Foliar Diseases

16 November 2020
  • Whastsapp

Foliar Diseases 

Just thinking about the costly damage that foliar diseases can cause is enough to give any bedding plant grower goosebumps. Luckily, advice is on hand to help prevent these plant-eating poltergeists from proliferating in our nurseries, says Rachel Anderson.

This Halloween saw my family and me toast marshmallows around the fire pit. As I looked around my garden, I realised that it’s rather fitting that autumn is the time of year when we temporarily focus our attentions on all things spooky. A few sinister foliar diseases have already destroyed a fair few of my plants – and have no doubt been trying to tip toe their way into growers’ nurseries too.

Certainly, life would be much easier if we all had a Ghostbusters-style “ghostzapper” to blast these little creeps off our plants. But as growers know, we are living in an era of limited chemical armoury and, with the need to protect our environment in mind, we must practice integrated pest management (IPM). An AHDB-led webinar on the control of foliar diseases in autumn-growing bedding plants saw a group of experts from ADAS deliver a timely reminder of this message.

Pathogens – keep out!

ADAS Horticulture associate director Dr Jill England advised growers to firstly create the kind of hygienic environment that will help prevent these little horrors from sneaking into their crops and creating a nightmare before Christmas.

This includes:

  • Creating and displaying their hygiene policy so that everyone who comes into the nursery is familiar with how they want the plants to be managed
  • Selecting disease-resistant varieties, where possible.
  • Sourcing plants from an approved list of suppliers and even visiting their nurseries, where possible.
  • Designating a separate “quarantine” area in which to check new stock when it arrives.
  • Crop walking regularly and inspecting plants for signs of disease.
  • Removing and disposing of crop debris, and bagging it up “in-situ” to avoid spreading any spores
  • Using surface sterilants to clean the glasshouse, including production areas, trays and pots, and trolleys that they are reusing
  • Controlling weeds, including non-cropped areas, as these are potentially secondary hosts.


The Creepy Culprits

ADAS consultant Chloe Whiteside listed the main “creepy culprits” to watch out for. These include:

  • (devilish) downy mildew – a fungus-like pathogen that invades its hosts (such as poor, unsuspecting, pansies) from the inside out. Symptoms include patches of dull, yellowy-green areas on the upper leaf surface and the grey sporulation visible on the lower leaf surface.
  • (petrifying) powdery mildew – a fungus that appears as a ghostly-white speckling across the leaves of bedding plants
  • Boo! Botrytis/grey mould – a fluffy, grey-brown fungus that can remain dormant for up to three weeks until conditions become more favourable. Then, it causes its innocent victim to decay or even die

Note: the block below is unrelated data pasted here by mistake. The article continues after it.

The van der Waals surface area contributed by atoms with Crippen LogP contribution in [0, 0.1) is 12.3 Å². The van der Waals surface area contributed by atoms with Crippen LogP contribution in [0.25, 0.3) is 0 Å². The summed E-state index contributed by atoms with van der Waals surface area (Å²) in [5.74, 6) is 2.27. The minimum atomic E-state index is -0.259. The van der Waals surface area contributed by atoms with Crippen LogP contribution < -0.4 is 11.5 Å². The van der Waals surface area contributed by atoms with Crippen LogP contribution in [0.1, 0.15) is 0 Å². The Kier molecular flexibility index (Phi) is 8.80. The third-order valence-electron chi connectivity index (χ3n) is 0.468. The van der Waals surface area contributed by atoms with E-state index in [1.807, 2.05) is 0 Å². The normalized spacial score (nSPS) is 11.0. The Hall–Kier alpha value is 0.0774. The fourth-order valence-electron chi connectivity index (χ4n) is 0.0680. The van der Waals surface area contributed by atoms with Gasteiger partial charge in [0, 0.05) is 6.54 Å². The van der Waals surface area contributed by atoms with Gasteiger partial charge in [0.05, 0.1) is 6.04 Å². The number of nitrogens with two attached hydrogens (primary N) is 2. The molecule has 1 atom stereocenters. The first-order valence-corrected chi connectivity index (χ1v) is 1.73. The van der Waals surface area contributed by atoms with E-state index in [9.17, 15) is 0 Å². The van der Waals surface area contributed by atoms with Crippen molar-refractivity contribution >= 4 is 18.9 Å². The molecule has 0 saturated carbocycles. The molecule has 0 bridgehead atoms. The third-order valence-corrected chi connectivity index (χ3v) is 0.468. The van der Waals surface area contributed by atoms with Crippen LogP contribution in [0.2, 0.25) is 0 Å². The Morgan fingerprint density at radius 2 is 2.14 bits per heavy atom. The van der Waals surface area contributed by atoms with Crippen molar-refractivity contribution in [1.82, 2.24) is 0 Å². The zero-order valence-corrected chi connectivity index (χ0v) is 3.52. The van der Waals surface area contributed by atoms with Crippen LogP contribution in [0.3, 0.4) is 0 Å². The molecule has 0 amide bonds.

• (spooky) leaf spots – these begin as small, dark leaf spots of various different colours – from ghoulish greenish yellows to dark brown
  • (revolting) rust – a fungal pathogen that is rather fond of Bellis, amongst other unsuspecting bedding plants, and appears as yellow rust-like distortions on the upper surface of the leaf and as orange-coloured rust pustules (gross!) on the lower surface.
  • (beastly) bacterial diseases – these include the pathogens Pseudomonas syringae and Xanthomonas hortorum and symptoms include small, necrotic spots with a dark-coloured margin.

Rust on Bellis - Credit ADAS 

Zombies – beware!

Each of these little zombies thrives in cool, damp conditions. Jill therefore recommended that growers improve air circulation around and within their crops. They can achieve this by keeping plants well-spaced, using fans, and ventilating the area well. They should also avoid applying overhead irrigation late in the day, when there isn’t enough time for the leaves to dry out. Where possible, the plants should be irrigated from below.

Stop the rot

Cultural controls should be used in the first instance – with chemical controls being the final option. There are several crop protection products – a combination of both protectant and eradicant fungicides and bioprotectants – that can be used on these fungal, foliar, diseases on autumn-grown bedding plants. However, ADAS consultant David Talbot stressed that growers must not use, in sequence, products that have the same FRAC (fungicide resistance action committee) code. Rather, the nursery’s spray programme must see FRAC codes alternated. David also emphasised that there is very limited available control for bacterial diseases, which is why – when it comes to controlling these foliar Frankensteins – “prevention is key.”

Usefully, a screening project run by the Bedding and Pot Plant Centre this year looked at some of the new products approved via EAMU for use on bedding plants for powdery mildew control. Products tested included Frupica FC, Karma, Reflect, Sercadis, and Topas.

Chloe said: “We wanted to test them to make sure that they didn’t give us any side effects or phytotoxicity when using them on these particular bedding species. We were pleased to see at the end of the trial that we didn’t have any phytotoxicity on any of the foliage or the flowers.”

Clearly, by following the experts’ advice, we can all to stop these unwanted gremlins from doing the Monster Mash in our bedding plants.

To view the webinar (which was first broadcast on September 29, 2020) visit